Q: China has been very active in recent years on both political and economic fronts. Despite a global economic slowdown, China still manages to maintain a GDP growth at around 7 percent over the years and is now the world’s second largest economy, right after the U.S. Since Xi Jinping came to power, China has proposed several international cooperation mechanisms such as the AIIB, the New Development Bank, the Land and Maritime Silk Road Initiative and so on, taking more responsibility in regional and international affairs. What do you make of the U.S. reaction to this?
A: I think the U.S. should be more welcoming and more cooperative — while realizing that some tension and competition is natural. I’m not sure how much of this reflects the concerns of Japan about China’s growing influence and how much is Washington policymakers’ policy concerns. The world economy should allow for both nations to grow — it’s not a zero-sum game.
Q: How much damage has been caused by conflicts between the two?
A: There have always been tensions and there still are. Taiwan was and will be a continuing strain, but the strain has been handled by both nations with mutual effort. Both nations have accused the other of spying, and they have had strong words about military actions in the South China and seas. But they have kept their disagreements civil and kept them in perspective. The shared goals of the two nations are much more important than the continuing differences.
Q: What’s the way to bring China-U.S. relations to a new level while properly handling these conflicts?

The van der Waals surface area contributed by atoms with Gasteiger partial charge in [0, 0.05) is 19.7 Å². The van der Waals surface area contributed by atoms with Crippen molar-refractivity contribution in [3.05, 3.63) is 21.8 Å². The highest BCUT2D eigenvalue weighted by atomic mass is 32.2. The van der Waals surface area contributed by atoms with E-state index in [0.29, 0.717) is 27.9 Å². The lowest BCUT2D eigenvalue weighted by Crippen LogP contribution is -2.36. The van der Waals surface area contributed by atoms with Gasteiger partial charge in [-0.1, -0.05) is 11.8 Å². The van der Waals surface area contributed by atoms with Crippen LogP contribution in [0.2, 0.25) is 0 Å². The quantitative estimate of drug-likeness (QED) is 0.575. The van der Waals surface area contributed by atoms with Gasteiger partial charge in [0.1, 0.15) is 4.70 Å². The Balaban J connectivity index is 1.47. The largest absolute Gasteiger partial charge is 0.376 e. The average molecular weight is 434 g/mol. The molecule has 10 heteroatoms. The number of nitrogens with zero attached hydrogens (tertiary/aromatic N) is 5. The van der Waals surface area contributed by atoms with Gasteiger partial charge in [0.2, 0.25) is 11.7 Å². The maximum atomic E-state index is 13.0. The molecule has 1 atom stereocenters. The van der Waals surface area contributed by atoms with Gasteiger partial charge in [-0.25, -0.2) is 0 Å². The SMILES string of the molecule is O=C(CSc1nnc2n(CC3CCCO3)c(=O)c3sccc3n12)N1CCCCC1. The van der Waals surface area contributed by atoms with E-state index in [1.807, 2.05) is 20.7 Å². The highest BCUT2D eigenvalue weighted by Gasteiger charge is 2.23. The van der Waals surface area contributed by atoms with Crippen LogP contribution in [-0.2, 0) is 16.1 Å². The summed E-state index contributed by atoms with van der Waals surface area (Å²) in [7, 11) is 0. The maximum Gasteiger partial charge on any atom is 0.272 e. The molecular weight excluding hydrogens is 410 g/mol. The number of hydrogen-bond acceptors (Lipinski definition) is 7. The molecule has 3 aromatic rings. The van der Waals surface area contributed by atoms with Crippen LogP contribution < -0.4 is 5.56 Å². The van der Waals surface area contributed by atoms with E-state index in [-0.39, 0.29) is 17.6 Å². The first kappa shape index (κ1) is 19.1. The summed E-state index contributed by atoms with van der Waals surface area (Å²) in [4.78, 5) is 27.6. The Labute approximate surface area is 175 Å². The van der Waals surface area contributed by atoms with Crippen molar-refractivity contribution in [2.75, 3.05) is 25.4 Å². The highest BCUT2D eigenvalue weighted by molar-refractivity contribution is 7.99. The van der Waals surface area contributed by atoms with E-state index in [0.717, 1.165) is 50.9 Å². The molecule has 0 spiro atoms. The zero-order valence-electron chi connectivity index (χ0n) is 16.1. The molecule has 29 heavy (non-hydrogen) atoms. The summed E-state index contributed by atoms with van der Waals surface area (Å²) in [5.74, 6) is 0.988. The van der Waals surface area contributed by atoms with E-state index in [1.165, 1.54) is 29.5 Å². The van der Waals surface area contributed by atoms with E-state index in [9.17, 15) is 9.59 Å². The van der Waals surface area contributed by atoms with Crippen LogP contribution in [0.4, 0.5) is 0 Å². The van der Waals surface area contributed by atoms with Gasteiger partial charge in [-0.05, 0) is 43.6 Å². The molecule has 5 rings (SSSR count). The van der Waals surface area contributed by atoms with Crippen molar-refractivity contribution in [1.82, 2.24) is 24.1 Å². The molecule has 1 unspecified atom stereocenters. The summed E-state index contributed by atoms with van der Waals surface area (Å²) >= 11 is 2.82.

A: Agree to disagree about some things and work on the issues where progress can be made. A bilateral investment treaty is good for both countries and should not be blocked because of American fears about cybersecurity. However, international companies need to reach a comfort level that their trade secrets would not be compromised if they do business in China.
Q: China and the U.S. both shoulder responsibilities in dealing with major international issues, like the Iran nuclear issue, the North Korean nuclear issue, climate change and so on. What’s a more constructive way for the two sides to cooperate in order to solve these difficult problems?
A: I would hope that we hear more about this from President Xi at the United Nations. The key thing is more and higher-profile Chinese involvement alongside the U.S. and Russia. Korea is a very difficult problem and can only be resolved if China and the U.S. are in complete agreement about the future of the peninsula.